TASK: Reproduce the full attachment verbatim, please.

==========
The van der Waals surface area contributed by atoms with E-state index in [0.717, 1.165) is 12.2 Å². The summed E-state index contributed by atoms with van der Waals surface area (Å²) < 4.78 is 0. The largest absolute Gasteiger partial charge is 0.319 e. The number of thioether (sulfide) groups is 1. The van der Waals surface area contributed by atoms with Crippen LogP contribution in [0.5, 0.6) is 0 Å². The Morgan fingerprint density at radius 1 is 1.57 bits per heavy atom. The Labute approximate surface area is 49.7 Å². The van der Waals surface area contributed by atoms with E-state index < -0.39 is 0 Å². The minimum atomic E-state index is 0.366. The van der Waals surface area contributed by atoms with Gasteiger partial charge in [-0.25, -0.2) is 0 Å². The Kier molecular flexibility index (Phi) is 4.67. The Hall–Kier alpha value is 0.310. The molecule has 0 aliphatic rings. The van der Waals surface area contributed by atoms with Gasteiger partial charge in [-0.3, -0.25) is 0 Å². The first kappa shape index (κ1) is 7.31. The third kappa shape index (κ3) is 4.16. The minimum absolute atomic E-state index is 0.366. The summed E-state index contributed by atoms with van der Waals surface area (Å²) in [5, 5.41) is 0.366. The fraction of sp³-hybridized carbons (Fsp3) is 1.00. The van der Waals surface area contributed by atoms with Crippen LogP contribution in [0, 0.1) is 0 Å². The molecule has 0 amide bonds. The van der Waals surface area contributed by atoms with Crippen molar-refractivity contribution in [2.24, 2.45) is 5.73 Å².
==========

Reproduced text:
The van der Waals surface area contributed by atoms with E-state index in [0.717, 1.165) is 12.2 Å². The summed E-state index contributed by atoms with van der Waals surface area (Å²) < 4.78 is 0. The largest absolute Gasteiger partial charge is 0.319 e. The number of thioether (sulfide) groups is 1. The van der Waals surface area contributed by atoms with Crippen LogP contribution in [0.5, 0.6) is 0 Å². The Morgan fingerprint density at radius 1 is 1.57 bits per heavy atom. The Labute approximate surface area is 49.7 Å². The van der Waals surface area contributed by atoms with E-state index < -0.39 is 0 Å². The minimum atomic E-state index is 0.366. The van der Waals surface area contributed by atoms with Gasteiger partial charge in [-0.25, -0.2) is 0 Å². The Kier molecular flexibility index (Phi) is 4.67. The Hall–Kier alpha value is 0.310. The molecule has 0 aliphatic rings. The van der Waals surface area contributed by atoms with Gasteiger partial charge in [-0.3, -0.25) is 0 Å². The first kappa shape index (κ1) is 7.31. The third kappa shape index (κ3) is 4.16. The minimum absolute atomic E-state index is 0.366. The summed E-state index contributed by atoms with van der Waals surface area (Å²) in [5, 5.41) is 0.366. The fraction of sp³-hybridized carbons (Fsp3) is 1.00. The van der Waals surface area contributed by atoms with Crippen LogP contribution in [0, 0.1) is 0 Å². The molecule has 0 amide bonds. The van der Waals surface area contributed by atoms with Crippen molar-refractivity contribution in [2.24, 2.45) is 5.73 Å².